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 National Terrorism Threat Advisory System

Australia's current National Terrorism Threat Level is PROBABLE.

this diagram is showing the yellow probable threat level logo 

The National Terrorism Threat Advisory System is a scale of five levels to provide advice about the likelihood of an act of terrorism occurring in Australia:

This text diagram shows the five threat levels and their associated colours: not expected (green), possible (blue), probable (yellow), expected (orange) and certain (red) When the threat level changes, the Australian Government provides advice on what the threat level means, where the threat is coming from, potential targets and how a terrorist act may be carried out.

The National Terrorism Threat Level is regularly reviewed in line with the security environment and intelligence.

It is important to be aware of the current threat level and to report any suspicious incidents to the National Security Hotline on 1800 1234 00.

More information is available in the following fact sheet:

The Australian security environment

Australia's National Terrorism Threat Level remains PROBABLE. Credible intelligence, assessed by our security agencies, indicates that individuals or groups continue to possess the intent and capability to conduct a terrorist attack in Australia. The public should continue to exercise caution and report any suspicious incidents to the National Security Hotline by calling 1800 123 400. Life-threatening situations should be reported to the police by calling Triple Zero (000).

International terrorist groups have proven adept at using their extremist ideology to motivate individuals or small groups to use violence in their home countries. Individuals in Australia can be influenced directly by overseas-based extremists as well as by broad propaganda which provides inspiration and encouragement for terrorist attacks onshore. External influence has been a feature of several prevented terrorism plots and attacks in Australia and also in terrorist incidents across Europe, the United States and Asia.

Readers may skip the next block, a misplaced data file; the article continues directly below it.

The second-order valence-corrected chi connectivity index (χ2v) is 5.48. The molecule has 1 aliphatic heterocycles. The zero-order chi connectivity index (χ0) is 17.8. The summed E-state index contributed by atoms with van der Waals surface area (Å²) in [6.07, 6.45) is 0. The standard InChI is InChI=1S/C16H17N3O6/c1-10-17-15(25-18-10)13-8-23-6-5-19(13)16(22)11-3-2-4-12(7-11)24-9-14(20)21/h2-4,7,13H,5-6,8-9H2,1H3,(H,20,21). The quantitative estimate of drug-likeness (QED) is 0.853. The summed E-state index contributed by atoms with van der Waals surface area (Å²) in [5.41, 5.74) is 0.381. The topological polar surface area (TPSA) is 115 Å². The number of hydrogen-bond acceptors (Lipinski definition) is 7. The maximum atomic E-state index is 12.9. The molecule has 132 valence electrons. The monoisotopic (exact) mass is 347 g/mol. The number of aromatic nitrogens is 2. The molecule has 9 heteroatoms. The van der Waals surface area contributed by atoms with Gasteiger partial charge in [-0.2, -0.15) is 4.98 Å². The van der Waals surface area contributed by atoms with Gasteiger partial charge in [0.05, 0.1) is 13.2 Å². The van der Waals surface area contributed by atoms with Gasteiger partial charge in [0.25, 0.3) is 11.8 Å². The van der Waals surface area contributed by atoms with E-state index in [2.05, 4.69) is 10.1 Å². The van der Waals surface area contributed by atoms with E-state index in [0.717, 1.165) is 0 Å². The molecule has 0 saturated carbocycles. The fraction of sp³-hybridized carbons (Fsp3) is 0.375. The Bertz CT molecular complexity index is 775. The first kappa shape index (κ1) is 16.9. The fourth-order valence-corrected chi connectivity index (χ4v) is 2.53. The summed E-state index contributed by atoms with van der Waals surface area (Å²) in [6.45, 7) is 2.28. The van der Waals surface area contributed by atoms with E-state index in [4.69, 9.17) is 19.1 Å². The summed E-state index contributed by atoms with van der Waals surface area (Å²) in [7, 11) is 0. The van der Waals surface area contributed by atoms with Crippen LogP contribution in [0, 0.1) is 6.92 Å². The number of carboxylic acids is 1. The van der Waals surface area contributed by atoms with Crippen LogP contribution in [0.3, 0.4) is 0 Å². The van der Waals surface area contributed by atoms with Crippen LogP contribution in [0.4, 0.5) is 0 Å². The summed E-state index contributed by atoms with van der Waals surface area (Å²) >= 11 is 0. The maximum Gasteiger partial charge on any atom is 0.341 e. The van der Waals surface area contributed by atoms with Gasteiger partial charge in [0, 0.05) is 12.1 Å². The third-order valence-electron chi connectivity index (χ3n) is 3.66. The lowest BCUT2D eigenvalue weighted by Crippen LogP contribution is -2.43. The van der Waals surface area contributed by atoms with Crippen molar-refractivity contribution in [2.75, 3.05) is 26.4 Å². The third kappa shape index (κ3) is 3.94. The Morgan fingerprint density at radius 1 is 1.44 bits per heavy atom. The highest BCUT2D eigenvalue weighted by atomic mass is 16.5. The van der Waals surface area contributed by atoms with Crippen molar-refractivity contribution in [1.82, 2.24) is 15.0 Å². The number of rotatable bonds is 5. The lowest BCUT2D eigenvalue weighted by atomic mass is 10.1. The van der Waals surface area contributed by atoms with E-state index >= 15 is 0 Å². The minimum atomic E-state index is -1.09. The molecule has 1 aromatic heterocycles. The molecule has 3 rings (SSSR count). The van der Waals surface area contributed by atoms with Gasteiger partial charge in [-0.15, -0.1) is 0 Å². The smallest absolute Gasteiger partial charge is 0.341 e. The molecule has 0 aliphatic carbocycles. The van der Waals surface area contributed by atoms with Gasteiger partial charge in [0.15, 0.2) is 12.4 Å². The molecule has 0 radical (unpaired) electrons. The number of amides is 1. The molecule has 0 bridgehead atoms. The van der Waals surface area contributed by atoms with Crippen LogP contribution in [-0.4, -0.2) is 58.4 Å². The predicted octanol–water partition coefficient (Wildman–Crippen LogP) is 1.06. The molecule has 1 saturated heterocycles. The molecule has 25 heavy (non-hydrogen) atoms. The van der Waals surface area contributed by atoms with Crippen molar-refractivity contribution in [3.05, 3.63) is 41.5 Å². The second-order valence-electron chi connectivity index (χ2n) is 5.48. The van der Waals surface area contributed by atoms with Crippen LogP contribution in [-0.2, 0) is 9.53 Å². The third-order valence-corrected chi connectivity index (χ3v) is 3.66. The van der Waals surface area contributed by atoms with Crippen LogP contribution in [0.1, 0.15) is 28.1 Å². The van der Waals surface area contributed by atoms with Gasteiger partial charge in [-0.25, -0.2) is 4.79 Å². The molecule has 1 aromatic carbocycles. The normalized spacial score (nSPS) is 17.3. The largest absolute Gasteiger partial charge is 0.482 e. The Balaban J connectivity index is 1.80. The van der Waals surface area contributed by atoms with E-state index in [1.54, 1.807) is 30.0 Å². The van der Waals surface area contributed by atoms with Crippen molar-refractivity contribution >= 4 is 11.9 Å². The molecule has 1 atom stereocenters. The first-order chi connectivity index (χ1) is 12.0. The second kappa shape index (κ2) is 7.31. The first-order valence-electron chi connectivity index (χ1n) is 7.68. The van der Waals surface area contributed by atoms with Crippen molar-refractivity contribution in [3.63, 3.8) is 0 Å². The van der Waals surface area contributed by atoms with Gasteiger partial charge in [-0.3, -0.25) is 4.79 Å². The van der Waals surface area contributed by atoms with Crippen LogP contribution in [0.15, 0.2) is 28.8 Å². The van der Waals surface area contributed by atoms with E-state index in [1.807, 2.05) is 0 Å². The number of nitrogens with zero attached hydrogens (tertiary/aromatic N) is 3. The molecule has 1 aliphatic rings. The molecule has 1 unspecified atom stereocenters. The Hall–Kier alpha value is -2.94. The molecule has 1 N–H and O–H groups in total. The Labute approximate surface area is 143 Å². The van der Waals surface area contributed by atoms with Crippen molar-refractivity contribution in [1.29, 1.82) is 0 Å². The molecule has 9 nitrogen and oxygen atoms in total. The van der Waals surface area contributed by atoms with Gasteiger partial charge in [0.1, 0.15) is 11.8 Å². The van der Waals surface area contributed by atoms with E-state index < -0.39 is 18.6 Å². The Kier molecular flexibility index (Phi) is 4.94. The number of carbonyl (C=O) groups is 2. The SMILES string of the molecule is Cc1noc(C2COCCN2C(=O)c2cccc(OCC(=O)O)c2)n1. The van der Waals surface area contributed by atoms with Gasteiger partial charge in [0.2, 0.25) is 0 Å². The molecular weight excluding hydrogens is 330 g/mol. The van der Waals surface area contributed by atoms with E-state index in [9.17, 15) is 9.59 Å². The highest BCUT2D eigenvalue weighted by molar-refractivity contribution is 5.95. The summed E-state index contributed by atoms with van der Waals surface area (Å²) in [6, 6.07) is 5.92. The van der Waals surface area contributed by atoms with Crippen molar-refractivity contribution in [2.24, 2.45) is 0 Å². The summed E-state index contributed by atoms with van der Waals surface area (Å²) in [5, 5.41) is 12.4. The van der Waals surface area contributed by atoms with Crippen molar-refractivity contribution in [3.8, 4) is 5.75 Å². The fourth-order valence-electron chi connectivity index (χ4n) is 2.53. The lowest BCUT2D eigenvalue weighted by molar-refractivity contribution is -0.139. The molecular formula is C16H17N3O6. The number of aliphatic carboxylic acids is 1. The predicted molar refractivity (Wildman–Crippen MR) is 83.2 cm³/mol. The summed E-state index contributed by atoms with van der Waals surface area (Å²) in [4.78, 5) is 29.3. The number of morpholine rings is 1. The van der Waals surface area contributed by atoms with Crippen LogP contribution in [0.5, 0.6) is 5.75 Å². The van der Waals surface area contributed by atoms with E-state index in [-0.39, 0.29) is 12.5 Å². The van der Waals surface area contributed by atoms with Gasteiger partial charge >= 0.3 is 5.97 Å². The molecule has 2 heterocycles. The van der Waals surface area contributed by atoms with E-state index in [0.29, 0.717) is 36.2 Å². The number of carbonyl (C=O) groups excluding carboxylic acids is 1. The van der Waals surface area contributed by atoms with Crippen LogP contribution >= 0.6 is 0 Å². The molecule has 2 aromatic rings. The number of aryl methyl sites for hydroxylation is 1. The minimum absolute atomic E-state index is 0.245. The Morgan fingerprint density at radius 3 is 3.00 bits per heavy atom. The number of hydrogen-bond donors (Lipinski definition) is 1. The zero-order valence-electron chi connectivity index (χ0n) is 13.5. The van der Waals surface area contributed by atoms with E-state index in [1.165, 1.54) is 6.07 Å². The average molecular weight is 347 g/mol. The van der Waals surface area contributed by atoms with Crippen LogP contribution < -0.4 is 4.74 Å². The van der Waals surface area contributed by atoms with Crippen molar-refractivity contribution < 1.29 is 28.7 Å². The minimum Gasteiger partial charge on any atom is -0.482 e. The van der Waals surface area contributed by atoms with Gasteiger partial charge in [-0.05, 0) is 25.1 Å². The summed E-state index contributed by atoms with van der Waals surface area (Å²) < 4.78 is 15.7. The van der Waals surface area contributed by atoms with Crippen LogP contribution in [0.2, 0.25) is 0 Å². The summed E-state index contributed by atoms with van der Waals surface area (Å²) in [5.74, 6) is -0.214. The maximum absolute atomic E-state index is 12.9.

The terrorist threat in Australia remains escalated: one attack and five disrupted terrorist plots so far in 2016 demonstrate the fluid nature of attack planning and reinforces the threat from lone actors. Australia and Australians are viewed as legitimate targets and those who wish to do us harm believe they have an ideological justification to conduct attacks.

Terrorism in Australia

The violent ideology of Sunni Islamist terrorist groups—such as the Islamic State of Iraq and the Levant (ISIL) and al-Qa'ida—continues to appeal to a small number of people in Australia. These groups use the power of the internet to provide their propaganda to an existing audience and also aim it at those susceptible to radicalisation. The body of broad propaganda continues to grow. Some releases specifically celebrate terrorist attacks overseas while others feature tailored messaging that references specific countries—Australia has been specifically mentioned in ISIL's online magazines, most recently in early September 2016. While a single piece of propaganda is unlikely to be the sole catalyst for an onshore attack, these publications add to a large and existing body of material that encourages terrorism. The impact of even a single person willing to use violence is clearly evident in the terrorist attacks that have occurred in Australia since 2014.